We can't deny that Samsung has greatly improved the build quality of its products lately. According to Bloomberg, Samsung plans to focus on launching more Smartphones with high-quality metal chases, slim designs and High-definition displays this year.
According to Kwon Oh Hyun, who leads the components business, Samsung will also focus on smart home and health devices, as well as business-to-business market.
"Samsung Electronics aims to consolidate its leadership in the premium market and plans to newly change the smartphone line-up to strengthen competitiveness," - said Co-CEO JK Shin, Mobile phone business head.
Samsung's upcoming phablet will be released on September later this year, to be called the "Galaxy Note 5". According to the latest reports from the Korean giant, Samsung Galaxy Note 5 will be pack Dual-edge curved display very similar to the one used on the Galaxy S6 edge.
The Galaxy S6 edge received overwhelmingly positive reception both from critics and users. The VP of Samsung Products Strategy Team confirmed in a Q&A session that Samsung is considering using the same display solution for the next Galaxy Note device. It is unclear whether Samsung is planning to release just one Note with curved display or two separate models as the Galaxy S6 and Galaxy S6 edge.
Let's wait till September to see what Samsung has in stores for us.
It looks like Samsung will soon reveal a successor to its Galaxy Tab S line-up (Galaxy Tab S 8.4 - Galaxy Tab S 10.5). The upcoming 2015 line-up will be called "Samsung Galaxy Tab S2" and Samsung around opted to use 4:3 aspect ratios this time, favored by Apple for all of its iPads, and by Google recently for the Nexus 9.
The Leaked Specifications belongs to Samsung Galaxy Tab S2 9.7" (Model number SM-T815) which will pack a 9.7-inch touchscreen with 2,048x1,536 resolution, 3GB of RAM, 32GB of built-in storage, an 8MP rear camera, and a 2MP front snapper. Ignore the 9.6" listing for screen size, as this particular benchmark can get that wrong sometimes.
The Tab S2 runs Android 5.0.2 Lollipop, and it's powered by one of Samsung's own Exynos chipsets, which has a big.LITTLE CPU configuration, with four Cortex-A57 cores and four Cortex-A53 ones. The maximum clock speed is 1.9 GHz. The GPU is a hexa-core Mali-T760MP6. So the SoC has been updated from the Exynos 5420 in the original Tab S tablets, which had older Cortex-A15 and Cortex-A7 cores. Meanwhile, the RAM amount has stayed the same, as have the cameras.
We might see this 9.7 Tab S2 released officially during the Q2,2015, it may get announced on March,1st along with the Galaxy S6.
Samsung is truly a formidable giant in the tech world and this is definitely not confined to mobile devices. The Korean company makes a huge part of its profit from chip sales and buying silicon from Samsung is a pretty common practice in the business. Apple for one has had a long history of relying on the Korean company for its mobile CPU chips and paying heftily for them on an annual basis, despite all the rivalry and legal issues on consumer markets.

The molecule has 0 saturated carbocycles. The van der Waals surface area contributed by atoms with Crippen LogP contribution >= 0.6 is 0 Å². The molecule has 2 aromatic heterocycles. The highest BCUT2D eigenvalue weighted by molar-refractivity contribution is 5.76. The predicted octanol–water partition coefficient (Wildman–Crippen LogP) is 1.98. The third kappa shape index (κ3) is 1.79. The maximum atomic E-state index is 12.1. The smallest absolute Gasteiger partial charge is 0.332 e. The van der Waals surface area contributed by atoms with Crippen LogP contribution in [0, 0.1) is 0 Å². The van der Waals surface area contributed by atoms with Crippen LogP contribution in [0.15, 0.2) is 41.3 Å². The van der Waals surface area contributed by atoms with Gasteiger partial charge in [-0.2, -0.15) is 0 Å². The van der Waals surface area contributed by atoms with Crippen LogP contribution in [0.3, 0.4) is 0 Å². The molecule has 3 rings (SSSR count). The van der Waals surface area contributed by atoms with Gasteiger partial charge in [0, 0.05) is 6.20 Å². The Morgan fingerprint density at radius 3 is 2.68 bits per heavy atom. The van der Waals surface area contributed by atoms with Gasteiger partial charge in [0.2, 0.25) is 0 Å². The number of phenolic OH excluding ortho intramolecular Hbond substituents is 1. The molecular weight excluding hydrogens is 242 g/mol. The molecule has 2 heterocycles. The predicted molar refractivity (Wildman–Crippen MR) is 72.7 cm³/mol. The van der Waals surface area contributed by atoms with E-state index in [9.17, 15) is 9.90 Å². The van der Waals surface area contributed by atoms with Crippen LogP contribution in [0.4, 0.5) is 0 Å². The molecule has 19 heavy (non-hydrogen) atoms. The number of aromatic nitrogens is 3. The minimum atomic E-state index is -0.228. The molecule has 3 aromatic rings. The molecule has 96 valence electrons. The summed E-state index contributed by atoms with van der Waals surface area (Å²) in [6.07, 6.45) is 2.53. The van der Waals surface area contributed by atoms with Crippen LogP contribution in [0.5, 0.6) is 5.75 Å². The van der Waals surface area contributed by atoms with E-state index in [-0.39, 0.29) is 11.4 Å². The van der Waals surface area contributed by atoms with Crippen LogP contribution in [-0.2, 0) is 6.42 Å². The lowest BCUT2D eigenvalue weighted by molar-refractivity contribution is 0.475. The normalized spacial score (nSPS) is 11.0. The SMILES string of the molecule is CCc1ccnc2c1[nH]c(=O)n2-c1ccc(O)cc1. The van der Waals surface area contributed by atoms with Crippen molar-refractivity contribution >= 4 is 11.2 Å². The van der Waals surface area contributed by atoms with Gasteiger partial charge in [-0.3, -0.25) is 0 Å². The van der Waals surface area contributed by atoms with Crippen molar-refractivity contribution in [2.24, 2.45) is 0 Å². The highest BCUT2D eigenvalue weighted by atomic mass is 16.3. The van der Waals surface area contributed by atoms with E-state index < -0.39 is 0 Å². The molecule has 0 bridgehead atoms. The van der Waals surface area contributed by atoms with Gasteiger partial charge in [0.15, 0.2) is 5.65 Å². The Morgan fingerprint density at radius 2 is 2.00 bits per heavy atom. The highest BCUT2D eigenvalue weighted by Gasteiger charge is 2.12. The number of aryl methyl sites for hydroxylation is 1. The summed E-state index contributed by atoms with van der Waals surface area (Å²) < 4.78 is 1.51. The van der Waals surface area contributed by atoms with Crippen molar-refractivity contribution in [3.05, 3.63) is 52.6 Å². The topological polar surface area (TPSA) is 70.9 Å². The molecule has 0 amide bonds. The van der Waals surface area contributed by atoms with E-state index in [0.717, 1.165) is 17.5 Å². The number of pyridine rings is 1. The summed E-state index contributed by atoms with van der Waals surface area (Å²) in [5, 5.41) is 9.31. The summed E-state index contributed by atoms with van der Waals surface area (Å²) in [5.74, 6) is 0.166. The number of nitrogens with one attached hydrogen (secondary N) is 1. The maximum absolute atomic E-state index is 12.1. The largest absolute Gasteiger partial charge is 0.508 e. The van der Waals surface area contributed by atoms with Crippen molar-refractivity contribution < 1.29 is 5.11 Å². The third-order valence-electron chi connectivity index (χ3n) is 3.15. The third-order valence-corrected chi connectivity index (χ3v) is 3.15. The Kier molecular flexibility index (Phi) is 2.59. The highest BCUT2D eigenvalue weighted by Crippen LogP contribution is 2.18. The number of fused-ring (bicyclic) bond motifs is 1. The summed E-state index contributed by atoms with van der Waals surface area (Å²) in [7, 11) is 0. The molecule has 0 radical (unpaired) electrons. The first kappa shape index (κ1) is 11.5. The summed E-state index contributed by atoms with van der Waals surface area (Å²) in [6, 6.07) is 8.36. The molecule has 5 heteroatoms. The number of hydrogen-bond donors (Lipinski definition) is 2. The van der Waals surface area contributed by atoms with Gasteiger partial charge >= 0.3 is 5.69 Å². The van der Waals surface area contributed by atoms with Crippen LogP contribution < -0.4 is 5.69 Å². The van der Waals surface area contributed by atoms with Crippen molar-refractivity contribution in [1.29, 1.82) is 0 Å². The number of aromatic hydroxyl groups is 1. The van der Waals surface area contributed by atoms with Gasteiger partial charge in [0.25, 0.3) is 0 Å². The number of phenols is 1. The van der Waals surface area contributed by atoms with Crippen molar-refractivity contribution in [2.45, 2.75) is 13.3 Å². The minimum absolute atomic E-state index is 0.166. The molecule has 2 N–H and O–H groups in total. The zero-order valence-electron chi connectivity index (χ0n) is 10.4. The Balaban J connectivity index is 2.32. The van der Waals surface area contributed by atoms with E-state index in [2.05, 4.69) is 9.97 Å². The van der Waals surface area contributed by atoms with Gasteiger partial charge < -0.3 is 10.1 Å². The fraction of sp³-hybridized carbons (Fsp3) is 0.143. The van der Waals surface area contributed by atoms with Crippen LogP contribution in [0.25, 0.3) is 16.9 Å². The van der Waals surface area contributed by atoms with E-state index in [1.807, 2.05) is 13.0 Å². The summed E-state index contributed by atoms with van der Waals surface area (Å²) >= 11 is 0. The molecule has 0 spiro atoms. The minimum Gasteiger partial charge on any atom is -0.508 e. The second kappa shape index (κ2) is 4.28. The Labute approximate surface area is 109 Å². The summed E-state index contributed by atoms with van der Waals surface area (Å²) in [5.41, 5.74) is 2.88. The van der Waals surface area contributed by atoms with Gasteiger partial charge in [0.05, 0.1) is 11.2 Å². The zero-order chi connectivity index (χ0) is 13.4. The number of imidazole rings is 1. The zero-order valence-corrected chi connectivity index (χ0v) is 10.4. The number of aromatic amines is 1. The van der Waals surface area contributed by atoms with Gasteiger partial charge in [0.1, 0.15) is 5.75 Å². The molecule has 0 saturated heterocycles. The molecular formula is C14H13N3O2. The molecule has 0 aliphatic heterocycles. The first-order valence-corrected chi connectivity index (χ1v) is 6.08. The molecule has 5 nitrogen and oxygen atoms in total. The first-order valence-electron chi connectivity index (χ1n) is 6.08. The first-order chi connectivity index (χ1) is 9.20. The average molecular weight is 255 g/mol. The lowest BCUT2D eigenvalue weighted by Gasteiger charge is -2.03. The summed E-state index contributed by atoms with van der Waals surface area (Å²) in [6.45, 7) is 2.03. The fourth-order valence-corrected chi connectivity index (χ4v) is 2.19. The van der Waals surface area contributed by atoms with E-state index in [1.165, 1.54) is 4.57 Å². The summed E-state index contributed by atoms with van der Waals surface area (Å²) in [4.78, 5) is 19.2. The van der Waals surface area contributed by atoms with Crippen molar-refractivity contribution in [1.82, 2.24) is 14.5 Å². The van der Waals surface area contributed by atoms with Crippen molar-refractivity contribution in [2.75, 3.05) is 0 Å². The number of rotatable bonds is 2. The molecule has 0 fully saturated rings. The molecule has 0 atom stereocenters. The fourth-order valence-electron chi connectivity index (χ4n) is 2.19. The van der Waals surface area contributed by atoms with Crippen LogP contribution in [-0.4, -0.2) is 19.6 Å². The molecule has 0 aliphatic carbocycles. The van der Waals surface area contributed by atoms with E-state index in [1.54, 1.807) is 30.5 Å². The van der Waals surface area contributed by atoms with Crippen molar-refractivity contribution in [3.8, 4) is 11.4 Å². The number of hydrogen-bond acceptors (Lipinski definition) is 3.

A new report from the Korean Times has come out today stating that Samsung has struck yet another major supply deal. This time it is for the LPDDR4 RAM module that the company created way back in 2013. This new memory standard is increasingly gaining popularity and has already appeared in LG's latest flagship device the LG G Flex 2. It is quickly becoming the norm and consequently LG has signed up to receive all of the aforementioned module it needs from Samsung.
The report also states that Samsung will manufacture 50% and perhaps even more of DDR4 modules for future Apple devices. As some of you surely remember, the Korean giant recently announced a new kind of memory module, dubbed ePoP, which stacks RAM and internal storage into a single chip. That technology is also sure to catch on quick and might even find its way into the iPhone 6s.
Today, Samsung released an Infographic that showcases the Evolution of communication technology starting from 1st Generation (1G) to the 4th Generation (4G LTE-A) smartphones.
The infographic first presents the Samsung SH-100, a bulky device that was launched way back in 1988 as Samsung's very first mobile phone. It then takes us through the mid 1990s (with the Samsung SCH-100, the world's first commercialized CDMA phone), and through the early 2000s (when the SCH-E100 was released as the world's first 3G, 1X EV-DO handset).
Not long after that, HSDPA became available at about the same time with the rise of smartphones. Next was LTE, however, the world's first LTE-capable handset wasn't a smartphone: it was the Samsung SCH-R900, a featurephone with a WVGA touchscreen display and a sliding QWERTY keyboard. The Galaxy S II, Galaxy S III, Galaxy S4 LTE-A, and the Galaxy S5 Broadband LTE are also mentioned.